Japanese Car Production Jumped 43 Percent From October to November
Supply chain issues are still making it tough to build the number of cars the world is used to, but believe it or not, the trend is reversing. It’s certainly not happening overnight, but gradually, automakers are manufacturing more and more vehicles, slowly approaching pre-pandemic levels. Promising news on that front comes from Japan where, as Reuters reports, production of automobiles saw a massive increase of 43.1 percent in November as compared to the previous month.
A recovery was anticipated as the new year came into focus; even still, Japan’s November increase is 7.2 percent higher than what was predicted. It’s also following a 1.8 percent gain in October and arriving before more expected increases in December and January. The pandemic could throw a wrench in this recovery, but signs out of the world’s third-largest economy still look good.
This is all happening as automakers like Subaru are seeing some of their worst sales trends in decades. Likewise, Toyota is accepting imperfect parts for its vehicles in an effort to keep production rolling. The automaker will also be shuttering five plants in Japan come January due to various shortages, so while this increase is great, it’s not like everything is back to normal.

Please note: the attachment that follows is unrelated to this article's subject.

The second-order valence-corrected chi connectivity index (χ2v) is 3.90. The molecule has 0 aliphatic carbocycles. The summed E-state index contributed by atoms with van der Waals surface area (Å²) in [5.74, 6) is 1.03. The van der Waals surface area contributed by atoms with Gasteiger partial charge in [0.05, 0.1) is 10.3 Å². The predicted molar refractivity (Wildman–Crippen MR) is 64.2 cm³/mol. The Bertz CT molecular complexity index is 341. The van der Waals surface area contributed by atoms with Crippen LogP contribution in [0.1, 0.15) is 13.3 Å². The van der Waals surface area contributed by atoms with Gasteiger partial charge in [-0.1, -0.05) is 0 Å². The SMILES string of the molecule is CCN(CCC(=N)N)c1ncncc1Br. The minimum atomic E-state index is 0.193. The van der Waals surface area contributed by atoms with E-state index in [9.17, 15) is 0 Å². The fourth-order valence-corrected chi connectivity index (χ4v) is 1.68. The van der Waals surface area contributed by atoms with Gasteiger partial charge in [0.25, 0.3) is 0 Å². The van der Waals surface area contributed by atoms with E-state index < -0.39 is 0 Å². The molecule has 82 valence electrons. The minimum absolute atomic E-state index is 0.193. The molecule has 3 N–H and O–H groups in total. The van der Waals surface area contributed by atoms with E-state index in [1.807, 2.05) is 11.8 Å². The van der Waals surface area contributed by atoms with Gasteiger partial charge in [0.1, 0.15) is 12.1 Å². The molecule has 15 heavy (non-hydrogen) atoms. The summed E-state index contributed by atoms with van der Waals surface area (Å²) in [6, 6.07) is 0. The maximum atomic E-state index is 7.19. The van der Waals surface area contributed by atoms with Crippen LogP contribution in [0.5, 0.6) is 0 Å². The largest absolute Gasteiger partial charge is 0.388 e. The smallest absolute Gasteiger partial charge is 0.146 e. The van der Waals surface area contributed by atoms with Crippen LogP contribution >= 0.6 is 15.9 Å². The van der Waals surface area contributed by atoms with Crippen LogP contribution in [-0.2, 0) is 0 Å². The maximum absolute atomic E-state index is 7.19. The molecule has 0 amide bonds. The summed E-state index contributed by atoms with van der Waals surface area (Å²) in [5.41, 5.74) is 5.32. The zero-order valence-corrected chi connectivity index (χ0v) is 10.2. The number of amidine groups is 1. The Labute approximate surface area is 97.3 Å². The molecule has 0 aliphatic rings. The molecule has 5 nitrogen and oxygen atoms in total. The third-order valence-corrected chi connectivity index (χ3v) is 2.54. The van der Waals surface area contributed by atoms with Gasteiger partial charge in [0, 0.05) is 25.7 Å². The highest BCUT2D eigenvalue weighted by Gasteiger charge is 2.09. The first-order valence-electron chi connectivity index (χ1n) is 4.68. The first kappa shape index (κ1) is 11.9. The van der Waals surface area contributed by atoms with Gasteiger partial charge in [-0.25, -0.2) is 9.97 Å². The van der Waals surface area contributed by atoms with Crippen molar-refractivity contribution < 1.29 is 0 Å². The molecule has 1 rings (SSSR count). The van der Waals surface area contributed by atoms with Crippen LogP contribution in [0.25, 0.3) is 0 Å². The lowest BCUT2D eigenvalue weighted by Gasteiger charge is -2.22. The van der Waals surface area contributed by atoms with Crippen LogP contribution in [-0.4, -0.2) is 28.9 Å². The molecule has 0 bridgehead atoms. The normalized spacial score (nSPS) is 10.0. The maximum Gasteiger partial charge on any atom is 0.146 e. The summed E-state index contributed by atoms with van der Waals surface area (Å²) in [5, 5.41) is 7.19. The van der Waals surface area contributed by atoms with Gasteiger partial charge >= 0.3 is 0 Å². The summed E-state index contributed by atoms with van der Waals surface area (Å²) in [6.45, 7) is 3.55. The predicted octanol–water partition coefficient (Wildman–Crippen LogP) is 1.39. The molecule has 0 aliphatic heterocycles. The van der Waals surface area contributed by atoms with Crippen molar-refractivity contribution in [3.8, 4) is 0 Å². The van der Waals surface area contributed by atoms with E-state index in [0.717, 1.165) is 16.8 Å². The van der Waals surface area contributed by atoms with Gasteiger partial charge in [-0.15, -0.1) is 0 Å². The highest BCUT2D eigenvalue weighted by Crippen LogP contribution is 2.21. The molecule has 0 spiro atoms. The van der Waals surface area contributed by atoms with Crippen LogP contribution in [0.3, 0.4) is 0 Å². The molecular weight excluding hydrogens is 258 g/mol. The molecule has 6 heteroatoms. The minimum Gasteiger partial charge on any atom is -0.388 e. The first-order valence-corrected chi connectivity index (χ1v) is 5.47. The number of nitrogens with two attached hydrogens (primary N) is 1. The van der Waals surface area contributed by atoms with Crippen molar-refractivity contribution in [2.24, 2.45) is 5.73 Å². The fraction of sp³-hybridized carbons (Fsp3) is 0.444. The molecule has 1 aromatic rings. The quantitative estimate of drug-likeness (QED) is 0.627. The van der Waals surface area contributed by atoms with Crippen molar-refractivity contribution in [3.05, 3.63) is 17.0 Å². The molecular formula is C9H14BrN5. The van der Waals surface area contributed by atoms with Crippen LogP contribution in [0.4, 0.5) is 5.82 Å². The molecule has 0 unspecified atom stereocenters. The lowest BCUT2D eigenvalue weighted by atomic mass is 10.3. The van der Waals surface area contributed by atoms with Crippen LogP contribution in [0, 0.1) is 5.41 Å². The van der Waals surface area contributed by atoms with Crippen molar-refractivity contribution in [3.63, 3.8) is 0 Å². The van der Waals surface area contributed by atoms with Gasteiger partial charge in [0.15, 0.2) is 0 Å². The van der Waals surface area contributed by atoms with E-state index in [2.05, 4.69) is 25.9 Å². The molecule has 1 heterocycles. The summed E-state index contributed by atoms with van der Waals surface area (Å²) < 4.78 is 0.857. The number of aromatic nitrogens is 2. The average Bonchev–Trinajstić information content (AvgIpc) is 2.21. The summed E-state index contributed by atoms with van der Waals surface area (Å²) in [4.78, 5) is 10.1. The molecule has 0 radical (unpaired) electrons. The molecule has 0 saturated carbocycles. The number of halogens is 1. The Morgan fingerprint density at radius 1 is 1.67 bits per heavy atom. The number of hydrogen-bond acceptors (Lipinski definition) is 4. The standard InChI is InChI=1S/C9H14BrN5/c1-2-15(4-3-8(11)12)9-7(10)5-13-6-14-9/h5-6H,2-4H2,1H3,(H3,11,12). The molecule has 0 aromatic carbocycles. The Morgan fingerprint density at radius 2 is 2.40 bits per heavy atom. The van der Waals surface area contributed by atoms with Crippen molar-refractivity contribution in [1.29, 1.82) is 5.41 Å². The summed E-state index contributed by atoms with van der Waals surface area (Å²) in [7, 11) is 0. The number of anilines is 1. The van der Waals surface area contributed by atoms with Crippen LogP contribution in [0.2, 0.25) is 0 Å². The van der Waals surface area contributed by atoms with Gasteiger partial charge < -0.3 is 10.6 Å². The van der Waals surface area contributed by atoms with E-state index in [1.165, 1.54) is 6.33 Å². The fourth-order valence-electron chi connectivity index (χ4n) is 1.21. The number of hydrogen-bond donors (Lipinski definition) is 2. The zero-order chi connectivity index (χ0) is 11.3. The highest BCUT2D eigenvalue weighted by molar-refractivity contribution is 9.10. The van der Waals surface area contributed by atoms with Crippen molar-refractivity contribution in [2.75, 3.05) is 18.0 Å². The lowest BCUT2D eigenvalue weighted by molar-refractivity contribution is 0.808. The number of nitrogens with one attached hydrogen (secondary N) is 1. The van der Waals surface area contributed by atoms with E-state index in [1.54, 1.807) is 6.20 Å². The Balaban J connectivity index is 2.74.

Reuters speculates that as long as the auto industry is dependent on a higher quantity of simpler chips in its vehicles as opposed to fewer more advanced units, these shortages will likely continue. And reworking an entire vehicle’s systems to work with fewer semiconductors is not a short-term solution. Needless to say, the fix for this chip shortage problem is complicated, and even with a few automakers like Hyundai,
Ford, and General Motors indicating they want to make their own chips, the return to normalcy will likely still take longer than anybody wants.
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